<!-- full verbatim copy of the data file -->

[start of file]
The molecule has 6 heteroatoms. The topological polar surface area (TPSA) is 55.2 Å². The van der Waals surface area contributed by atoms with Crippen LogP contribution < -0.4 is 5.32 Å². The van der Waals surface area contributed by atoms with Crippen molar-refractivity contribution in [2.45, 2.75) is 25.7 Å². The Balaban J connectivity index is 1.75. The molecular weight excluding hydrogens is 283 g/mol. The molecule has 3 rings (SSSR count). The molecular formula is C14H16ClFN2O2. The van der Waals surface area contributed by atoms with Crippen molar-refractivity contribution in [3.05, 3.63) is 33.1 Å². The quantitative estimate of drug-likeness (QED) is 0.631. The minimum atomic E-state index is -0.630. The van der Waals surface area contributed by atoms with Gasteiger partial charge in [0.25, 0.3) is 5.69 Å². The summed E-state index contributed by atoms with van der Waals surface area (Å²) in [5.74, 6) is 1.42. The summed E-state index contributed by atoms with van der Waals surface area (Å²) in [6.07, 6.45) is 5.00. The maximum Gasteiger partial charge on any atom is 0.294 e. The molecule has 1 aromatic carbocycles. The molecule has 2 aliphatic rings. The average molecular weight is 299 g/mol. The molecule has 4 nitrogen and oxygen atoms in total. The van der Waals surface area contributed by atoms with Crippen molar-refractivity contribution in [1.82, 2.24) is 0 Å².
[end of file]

The molecule has 6 heteroatoms. The topological polar surface area (TPSA) is 55.2 Å². The van der Waals surface area contributed by atoms with Crippen LogP contribution < -0.4 is 5.32 Å². The van der Waals surface area contributed by atoms with Crippen molar-refractivity contribution in [2.45, 2.75) is 25.7 Å². The Balaban J connectivity index is 1.75. The molecular weight excluding hydrogens is 283 g/mol. The molecule has 3 rings (SSSR count). The molecular formula is C14H16ClFN2O2. The van der Waals surface area contributed by atoms with Crippen molar-refractivity contribution in [3.05, 3.63) is 33.1 Å². The quantitative estimate of drug-likeness (QED) is 0.631. The minimum atomic E-state index is -0.630. The van der Waals surface area contributed by atoms with Gasteiger partial charge in [0.25, 0.3) is 5.69 Å². The summed E-state index contributed by atoms with van der Waals surface area (Å²) in [5.74, 6) is 1.42. The summed E-state index contributed by atoms with van der Waals surface area (Å²) in [6.07, 6.45) is 5.00. The maximum Gasteiger partial charge on any atom is 0.294 e. The molecule has 1 aromatic carbocycles. The molecule has 2 aliphatic rings. The average molecular weight is 299 g/mol. The molecule has 4 nitrogen and oxygen atoms in total. The van der Waals surface area contributed by atoms with Crippen molar-refractivity contribution in [1.82, 2.24) is 0 Å².